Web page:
A new Criminal Codex project has been put online, with 90% of those who have voted being against the bill" />

Armenia floats issue of banning discrimination based on sexual orientation

A new Criminal Codex project has been put online, with 90% of those who have voted being against the bill

Photo: Gevorg Kazaryan, JAMnews

Armenia has put forward the idea of banning discrimination on the basis of sexual orientation.

A new Criminal Codex project has been put up online at e-draft.am for public discussion; 90% of those who have voted have already come out against the bill. The legislative project has especially irritated nationalists who call it not only immoral, but also anti-state. However, law experts and the LGBT community say that their position in Armenia is vulnerable and their rights need to be protected on a legislative basis.

In Article 197 of the bill, the expression ‘sexual orientation’ is used, and a punishment is set for direct or indirect rights’ violations, freedoms and legal interests of a person based on their sexual orientation.

The punishment may be in the form of a fine up to twenty times the minimum wage, up to 80 hours of community service, or with a prison sentence of up to two years.

“This is an attempt on a state level to introduce blackmail and tools of repression. And if they want to criminalize this phenomenon despite societal opinion, that means that this is the introduction of instruments of blackmail and terror,” said the head of the All-Armenian Parents Committee, Arman Boshyan.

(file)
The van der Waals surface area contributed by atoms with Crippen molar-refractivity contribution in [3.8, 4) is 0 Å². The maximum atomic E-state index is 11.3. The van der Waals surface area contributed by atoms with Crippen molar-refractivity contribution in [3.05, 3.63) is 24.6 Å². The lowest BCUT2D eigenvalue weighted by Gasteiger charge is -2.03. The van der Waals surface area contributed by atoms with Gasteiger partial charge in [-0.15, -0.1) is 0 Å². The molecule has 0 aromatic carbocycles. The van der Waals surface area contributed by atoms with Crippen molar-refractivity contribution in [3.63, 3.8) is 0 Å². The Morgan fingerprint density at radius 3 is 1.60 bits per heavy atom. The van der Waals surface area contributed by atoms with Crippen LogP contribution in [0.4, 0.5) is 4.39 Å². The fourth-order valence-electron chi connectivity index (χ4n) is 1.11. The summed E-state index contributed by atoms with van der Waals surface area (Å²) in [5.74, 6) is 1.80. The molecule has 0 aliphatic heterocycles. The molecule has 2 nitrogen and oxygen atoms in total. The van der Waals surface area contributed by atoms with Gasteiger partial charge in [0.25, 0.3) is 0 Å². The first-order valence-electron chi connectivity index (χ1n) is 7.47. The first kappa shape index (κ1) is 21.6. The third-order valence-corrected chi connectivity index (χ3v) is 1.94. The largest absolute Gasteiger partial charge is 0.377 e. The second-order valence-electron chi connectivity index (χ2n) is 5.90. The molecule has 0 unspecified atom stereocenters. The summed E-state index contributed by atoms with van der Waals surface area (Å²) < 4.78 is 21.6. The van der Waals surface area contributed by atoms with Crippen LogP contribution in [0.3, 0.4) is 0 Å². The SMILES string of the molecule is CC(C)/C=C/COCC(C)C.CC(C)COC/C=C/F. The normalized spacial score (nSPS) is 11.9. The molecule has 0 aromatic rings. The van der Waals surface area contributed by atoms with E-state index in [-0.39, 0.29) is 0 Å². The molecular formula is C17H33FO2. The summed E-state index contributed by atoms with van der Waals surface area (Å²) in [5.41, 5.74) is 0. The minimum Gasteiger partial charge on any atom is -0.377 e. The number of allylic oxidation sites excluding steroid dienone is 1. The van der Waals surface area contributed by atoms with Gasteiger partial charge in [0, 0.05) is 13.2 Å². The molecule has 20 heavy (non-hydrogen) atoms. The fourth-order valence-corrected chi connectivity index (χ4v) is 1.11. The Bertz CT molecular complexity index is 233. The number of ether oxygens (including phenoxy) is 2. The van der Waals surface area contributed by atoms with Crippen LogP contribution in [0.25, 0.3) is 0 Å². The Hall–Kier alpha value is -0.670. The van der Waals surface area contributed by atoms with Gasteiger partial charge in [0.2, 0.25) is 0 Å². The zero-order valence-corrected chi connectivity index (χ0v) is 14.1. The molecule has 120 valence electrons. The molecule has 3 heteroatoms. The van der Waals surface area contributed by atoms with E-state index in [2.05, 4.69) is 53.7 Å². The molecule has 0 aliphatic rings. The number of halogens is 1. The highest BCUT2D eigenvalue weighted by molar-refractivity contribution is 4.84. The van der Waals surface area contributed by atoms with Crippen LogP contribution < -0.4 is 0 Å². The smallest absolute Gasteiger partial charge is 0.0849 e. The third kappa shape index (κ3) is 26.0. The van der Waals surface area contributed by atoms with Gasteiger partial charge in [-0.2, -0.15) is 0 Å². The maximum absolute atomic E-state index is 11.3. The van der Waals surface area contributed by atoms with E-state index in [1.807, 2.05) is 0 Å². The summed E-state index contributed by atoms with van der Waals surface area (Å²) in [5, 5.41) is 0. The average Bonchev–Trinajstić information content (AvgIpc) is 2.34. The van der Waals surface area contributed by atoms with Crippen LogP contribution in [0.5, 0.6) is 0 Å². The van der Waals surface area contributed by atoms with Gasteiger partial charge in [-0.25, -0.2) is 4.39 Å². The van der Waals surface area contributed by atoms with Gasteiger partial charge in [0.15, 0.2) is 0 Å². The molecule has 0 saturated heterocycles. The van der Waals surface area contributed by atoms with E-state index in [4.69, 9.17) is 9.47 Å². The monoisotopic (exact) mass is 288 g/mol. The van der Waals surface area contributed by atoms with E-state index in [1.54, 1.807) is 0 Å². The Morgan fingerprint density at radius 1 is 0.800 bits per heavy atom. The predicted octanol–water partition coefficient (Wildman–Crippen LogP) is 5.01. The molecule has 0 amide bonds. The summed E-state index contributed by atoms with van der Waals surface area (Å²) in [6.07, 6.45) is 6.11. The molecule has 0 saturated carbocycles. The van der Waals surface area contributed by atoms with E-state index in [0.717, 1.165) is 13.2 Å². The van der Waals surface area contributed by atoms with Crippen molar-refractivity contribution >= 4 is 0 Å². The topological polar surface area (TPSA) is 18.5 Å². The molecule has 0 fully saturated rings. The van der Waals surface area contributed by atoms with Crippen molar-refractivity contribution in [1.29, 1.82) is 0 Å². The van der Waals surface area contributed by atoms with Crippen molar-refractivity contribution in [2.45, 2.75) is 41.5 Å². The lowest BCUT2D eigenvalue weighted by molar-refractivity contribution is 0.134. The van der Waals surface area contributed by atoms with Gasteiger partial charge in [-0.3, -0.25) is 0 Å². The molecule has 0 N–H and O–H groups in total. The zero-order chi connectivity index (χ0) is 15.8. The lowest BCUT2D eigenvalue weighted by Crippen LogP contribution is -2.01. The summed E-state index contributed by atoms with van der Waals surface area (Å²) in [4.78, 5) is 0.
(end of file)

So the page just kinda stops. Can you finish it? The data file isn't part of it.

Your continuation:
He said that in his time there was a similar legislative initiative which gave rise to much noise and as a result was put aside. Moreover, Boshyan believes it would be difficult to determine whether discrimination took place or not.

According to the words of the LGBT community, their rights are not only not protected but also oppressed.

“Who doesn’t know that the most vulnerable social group in Armenia is the transgender community? When you try to change something in the reality around you but it doesn’t work out, there is nothing left to do but to physically remove yourself from that space.

“Especially when you see that on one side its you and a few other people, and on the other side, the overwhelming majority. The level of discrimination, threats, hatred and rights’ violations in Armenia is so high it is unbelievable,” says the two-time European champion of weightlifting, a record-setter and two-time global bronze winning medalist Mel Daluzyan, who is transgender. Daluzyan has been living in the Netherlands for a year.

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